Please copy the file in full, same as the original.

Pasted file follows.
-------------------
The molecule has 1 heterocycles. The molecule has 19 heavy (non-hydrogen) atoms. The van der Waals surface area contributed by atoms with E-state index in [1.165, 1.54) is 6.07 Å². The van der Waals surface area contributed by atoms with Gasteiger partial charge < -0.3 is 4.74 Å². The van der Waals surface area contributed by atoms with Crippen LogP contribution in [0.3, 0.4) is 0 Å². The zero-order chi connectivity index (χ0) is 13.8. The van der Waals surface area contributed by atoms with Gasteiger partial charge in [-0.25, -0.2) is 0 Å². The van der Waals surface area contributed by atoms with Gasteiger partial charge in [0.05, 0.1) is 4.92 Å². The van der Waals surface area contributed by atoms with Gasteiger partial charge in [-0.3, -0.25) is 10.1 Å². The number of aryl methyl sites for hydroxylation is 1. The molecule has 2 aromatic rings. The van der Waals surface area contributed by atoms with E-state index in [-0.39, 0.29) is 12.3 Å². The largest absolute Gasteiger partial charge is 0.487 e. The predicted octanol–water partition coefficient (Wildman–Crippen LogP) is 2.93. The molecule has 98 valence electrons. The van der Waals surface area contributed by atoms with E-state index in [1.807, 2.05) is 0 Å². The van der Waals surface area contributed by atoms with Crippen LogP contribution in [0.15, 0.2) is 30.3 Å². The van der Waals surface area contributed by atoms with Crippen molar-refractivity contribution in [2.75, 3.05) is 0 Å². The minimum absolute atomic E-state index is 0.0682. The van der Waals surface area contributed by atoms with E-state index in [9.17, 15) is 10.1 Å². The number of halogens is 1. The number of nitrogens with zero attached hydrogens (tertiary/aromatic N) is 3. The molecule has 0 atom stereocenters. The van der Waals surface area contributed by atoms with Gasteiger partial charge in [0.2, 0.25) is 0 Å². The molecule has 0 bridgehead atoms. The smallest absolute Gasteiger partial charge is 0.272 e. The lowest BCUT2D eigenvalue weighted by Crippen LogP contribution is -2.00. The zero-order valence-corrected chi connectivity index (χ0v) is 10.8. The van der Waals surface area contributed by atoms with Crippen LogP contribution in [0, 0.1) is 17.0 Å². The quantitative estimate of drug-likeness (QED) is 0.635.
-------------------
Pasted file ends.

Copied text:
The molecule has 1 heterocycles. The molecule has 19 heavy (non-hydrogen) atoms. The van der Waals surface area contributed by atoms with E-state index in [1.165, 1.54) is 6.07 Å². The van der Waals surface area contributed by atoms with Gasteiger partial charge < -0.3 is 4.74 Å². The van der Waals surface area contributed by atoms with Crippen LogP contribution in [0.3, 0.4) is 0 Å². The zero-order chi connectivity index (χ0) is 13.8. The van der Waals surface area contributed by atoms with Gasteiger partial charge in [-0.25, -0.2) is 0 Å². The van der Waals surface area contributed by atoms with Gasteiger partial charge in [0.05, 0.1) is 4.92 Å². The van der Waals surface area contributed by atoms with Gasteiger partial charge in [-0.3, -0.25) is 10.1 Å². The number of aryl methyl sites for hydroxylation is 1. The molecule has 2 aromatic rings. The van der Waals surface area contributed by atoms with E-state index in [-0.39, 0.29) is 12.3 Å². The largest absolute Gasteiger partial charge is 0.487 e. The predicted octanol–water partition coefficient (Wildman–Crippen LogP) is 2.93. The molecule has 98 valence electrons. The van der Waals surface area contributed by atoms with E-state index in [1.807, 2.05) is 0 Å². The van der Waals surface area contributed by atoms with Crippen LogP contribution in [0.15, 0.2) is 30.3 Å². The van der Waals surface area contributed by atoms with Crippen molar-refractivity contribution in [2.75, 3.05) is 0 Å². The minimum absolute atomic E-state index is 0.0682. The van der Waals surface area contributed by atoms with E-state index in [9.17, 15) is 10.1 Å². The number of halogens is 1. The number of nitrogens with zero attached hydrogens (tertiary/aromatic N) is 3. The molecule has 0 atom stereocenters. The van der Waals surface area contributed by atoms with Gasteiger partial charge in [0.2, 0.25) is 0 Å². The molecule has 0 bridgehead atoms. The smallest absolute Gasteiger partial charge is 0.272 e. The lowest BCUT2D eigenvalue weighted by Crippen LogP contribution is -2.00. The zero-order valence-corrected chi connectivity index (χ0v) is 10.8. The van der Waals surface area contributed by atoms with Crippen LogP contribution in [0, 0.1) is 17.0 Å². The quantitative estimate of drug-likeness (QED) is 0.635.